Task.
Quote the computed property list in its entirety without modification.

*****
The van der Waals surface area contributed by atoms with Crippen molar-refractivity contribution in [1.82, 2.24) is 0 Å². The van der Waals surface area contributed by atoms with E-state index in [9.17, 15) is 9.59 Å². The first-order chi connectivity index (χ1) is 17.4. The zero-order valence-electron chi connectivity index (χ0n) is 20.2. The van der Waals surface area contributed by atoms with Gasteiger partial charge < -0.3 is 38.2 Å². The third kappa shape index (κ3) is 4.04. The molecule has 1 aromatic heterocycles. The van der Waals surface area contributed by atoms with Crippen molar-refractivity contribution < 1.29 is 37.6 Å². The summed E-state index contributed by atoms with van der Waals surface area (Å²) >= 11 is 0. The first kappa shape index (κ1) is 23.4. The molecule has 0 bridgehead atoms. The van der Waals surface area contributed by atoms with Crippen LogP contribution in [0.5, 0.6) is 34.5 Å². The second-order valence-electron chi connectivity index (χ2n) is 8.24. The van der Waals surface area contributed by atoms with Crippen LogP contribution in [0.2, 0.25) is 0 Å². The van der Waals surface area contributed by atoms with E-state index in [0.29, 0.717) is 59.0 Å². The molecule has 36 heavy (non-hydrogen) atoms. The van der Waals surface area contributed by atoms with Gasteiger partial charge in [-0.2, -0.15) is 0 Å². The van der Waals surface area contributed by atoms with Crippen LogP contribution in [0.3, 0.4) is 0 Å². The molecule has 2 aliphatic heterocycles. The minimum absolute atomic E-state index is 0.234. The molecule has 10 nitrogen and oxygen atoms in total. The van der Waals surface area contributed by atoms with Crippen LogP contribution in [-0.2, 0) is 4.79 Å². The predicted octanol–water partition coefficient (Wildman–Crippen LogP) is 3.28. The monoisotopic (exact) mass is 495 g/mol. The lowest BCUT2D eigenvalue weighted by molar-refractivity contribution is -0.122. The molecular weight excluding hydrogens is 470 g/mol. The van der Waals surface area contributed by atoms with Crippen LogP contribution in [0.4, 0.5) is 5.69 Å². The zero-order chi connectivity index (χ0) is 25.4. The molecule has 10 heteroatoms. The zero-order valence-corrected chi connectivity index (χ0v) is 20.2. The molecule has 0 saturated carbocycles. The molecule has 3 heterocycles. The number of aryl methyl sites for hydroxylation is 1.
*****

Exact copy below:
The van der Waals surface area contributed by atoms with Crippen molar-refractivity contribution in [1.82, 2.24) is 0 Å². The van der Waals surface area contributed by atoms with E-state index in [9.17, 15) is 9.59 Å². The first-order chi connectivity index (χ1) is 17.4. The zero-order valence-electron chi connectivity index (χ0n) is 20.2. The van der Waals surface area contributed by atoms with Gasteiger partial charge < -0.3 is 38.2 Å². The third kappa shape index (κ3) is 4.04. The molecule has 1 aromatic heterocycles. The van der Waals surface area contributed by atoms with Crippen molar-refractivity contribution < 1.29 is 37.6 Å². The summed E-state index contributed by atoms with van der Waals surface area (Å²) >= 11 is 0. The first kappa shape index (κ1) is 23.4. The molecule has 0 bridgehead atoms. The van der Waals surface area contributed by atoms with Crippen LogP contribution in [0.5, 0.6) is 34.5 Å². The second-order valence-electron chi connectivity index (χ2n) is 8.24. The van der Waals surface area contributed by atoms with Crippen LogP contribution in [0.2, 0.25) is 0 Å². The van der Waals surface area contributed by atoms with E-state index in [0.29, 0.717) is 59.0 Å². The molecule has 36 heavy (non-hydrogen) atoms. The van der Waals surface area contributed by atoms with Gasteiger partial charge in [-0.2, -0.15) is 0 Å². The van der Waals surface area contributed by atoms with Crippen LogP contribution in [0.3, 0.4) is 0 Å². The molecule has 2 aliphatic heterocycles. The minimum absolute atomic E-state index is 0.234. The molecule has 10 nitrogen and oxygen atoms in total. The van der Waals surface area contributed by atoms with Crippen LogP contribution in [-0.2, 0) is 4.79 Å². The predicted octanol–water partition coefficient (Wildman–Crippen LogP) is 3.28. The monoisotopic (exact) mass is 495 g/mol. The lowest BCUT2D eigenvalue weighted by molar-refractivity contribution is -0.122. The molecular weight excluding hydrogens is 470 g/mol. The van der Waals surface area contributed by atoms with Crippen LogP contribution in [0.4, 0.5) is 5.69 Å². The zero-order chi connectivity index (χ0) is 25.4. The molecule has 10 heteroatoms. The zero-order valence-corrected chi connectivity index (χ0v) is 20.2. The molecule has 0 saturated carbocycles. The molecule has 3 heterocycles. The number of aryl methyl sites for hydroxylation is 1.